Chocolate Welcomes Us to Spain
Chocolate, Jews and Spain share a long history. Spanish royalty enjoyed the Aztec drink Spanish explorers discovered in the early 1500s. It became so popular in Spain of the 16th and 17th centuries that chocolate houses, like cafés, developed everywhere. Similar houses still exist today in most of Spain’s major cities.
Spaniards guarded their production of chocolate secrets for decades, controlling cocoa production and trade in the Americas, as well as cocoa exports to Europe. Indeed, Spain’s conquest of the New World brought chocolate to Europe, then returned it to America transformed into candy.
Because the discovery of chocolate and the Spanish Inquisition along with the expulsion of Jews from Spain coincided, the Jewish connection to chocolate in this period was primarily through Conversos. As we traveled through the Jewish historic sites of Spain, we investigated any further connections of Jews with chocolate in Madrid, Astorga, Valencia and Barcelona.
We learned that in Spain there’s a route for just about everything—a silver route, the Camino del Santiago de Compestela, the El Cid Road but surprisingly not yet a chocolate route. So this report attempts to compensate for that “deficiency.” This is the chocolate route we created in Spain and Southwest France in June and July, 2007. Rabbi Prinz & Rabbi Hurvitz Tour Spain in Search of Jews and Chocolate.
Mothers and Survival by Chocolate
On the Chocolate Trail, I found amazing stories of mothers and chocolate from World War II. Immigrant Lisa Hoffman reminisced about how her mother insured she had the skills, including chocolate making, to survive. “I carried inside of me all of the lessons my mother had worked so hard to get for me. I could makeRead more ›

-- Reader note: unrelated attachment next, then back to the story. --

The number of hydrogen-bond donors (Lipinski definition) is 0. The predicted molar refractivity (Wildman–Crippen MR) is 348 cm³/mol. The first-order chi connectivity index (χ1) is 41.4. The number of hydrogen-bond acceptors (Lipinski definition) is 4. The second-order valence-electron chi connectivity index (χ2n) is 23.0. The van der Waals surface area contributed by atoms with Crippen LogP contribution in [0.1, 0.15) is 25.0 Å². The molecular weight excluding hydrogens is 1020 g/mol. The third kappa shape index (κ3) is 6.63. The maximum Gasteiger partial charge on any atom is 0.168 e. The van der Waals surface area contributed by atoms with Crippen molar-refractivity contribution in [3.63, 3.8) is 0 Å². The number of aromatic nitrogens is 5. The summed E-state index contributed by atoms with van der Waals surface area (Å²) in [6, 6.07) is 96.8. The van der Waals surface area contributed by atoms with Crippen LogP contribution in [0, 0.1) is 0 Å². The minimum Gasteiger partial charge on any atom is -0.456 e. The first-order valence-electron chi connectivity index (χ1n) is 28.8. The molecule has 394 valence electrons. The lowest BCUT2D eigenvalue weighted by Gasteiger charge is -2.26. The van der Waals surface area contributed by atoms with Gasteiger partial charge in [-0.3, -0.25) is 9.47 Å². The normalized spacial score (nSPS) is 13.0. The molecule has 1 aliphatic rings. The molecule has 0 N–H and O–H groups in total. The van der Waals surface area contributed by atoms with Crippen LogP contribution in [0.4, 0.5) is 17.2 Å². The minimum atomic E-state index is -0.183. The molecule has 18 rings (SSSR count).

Chocolate Trail Broadens: “Semi[te] Sweet: On Jews and Chocolate” Travels
I am very excited that the NYCs Bernard Museum exhibit, “Semi[te] Sweet: On Jews and Chocolate” based on my book, On the Chocolate Trail, will now be forging new paths as it travels around the country. We selected On the Chocolate Trail as the book title for a number of reasons. First, it evokes the diffusion ofRead more ›
Talking Chocolate in February
Recent media featured projects on the chocolate trail in celebration of Valentine’s Day and “Semi[te] Sweet: On Jews and Chocolate” at the Bernard Museum, NYC. Of course, Florence Fabricant’s mention of the exhibit in the New York Times was a highlight. Now, these stories just within the last two weeks: In The Jewish Love AffairRead more ›
Warm Up: 3 Historical Drinking Chocolate Recipes
As temperatures drop, these three historical recipes for drinking chocolate beckon with rich warmth. Bicerin: This very unusual, rich, layered drink of chocolate, coffee and cream, a specialty of Turin, Italy, connects us with memories of the earlier days of women drinking chocolate at the time of Mass. Bicerin is still served at a caféRead more ›
Some Previous Posts
(in alphabetical order)
- Announcing Second Edition: On the Chocolate Trail
- Bat Mitzvah Wants Fair Trade Israeli Chocolate
- Book Optioned: Museum Exhibit
- Bringing Buckeye Candy to Experts
- Chocolate Exhibit Hits the New York Times
- Chocolate Expo
- Chocolate Made My Lunch: Nashville
- Chocolate, Coffee, Tea and Me
- Election 2016: Winning Fudge Brigadeiros
- Hunting for Chocolate: Fancy Food Show, NYC, 2016
- Labor Day in our Chocolate
- Local Chocolate in the South
- No End to Chocolate Exhibits Part III: Visits #3, 4 & 5
- Of Chocolate Exhibits There is No End: Part 2
- On the Chocolate Trail in Brooklyn
- Seriously Tasting Chocolate
- Super Food Chocolate for Super Bowl Sunday: Three Recipes
- That Time Jews Smuggled Chocolate to France — and a Recipe for Basque Chocolate Cake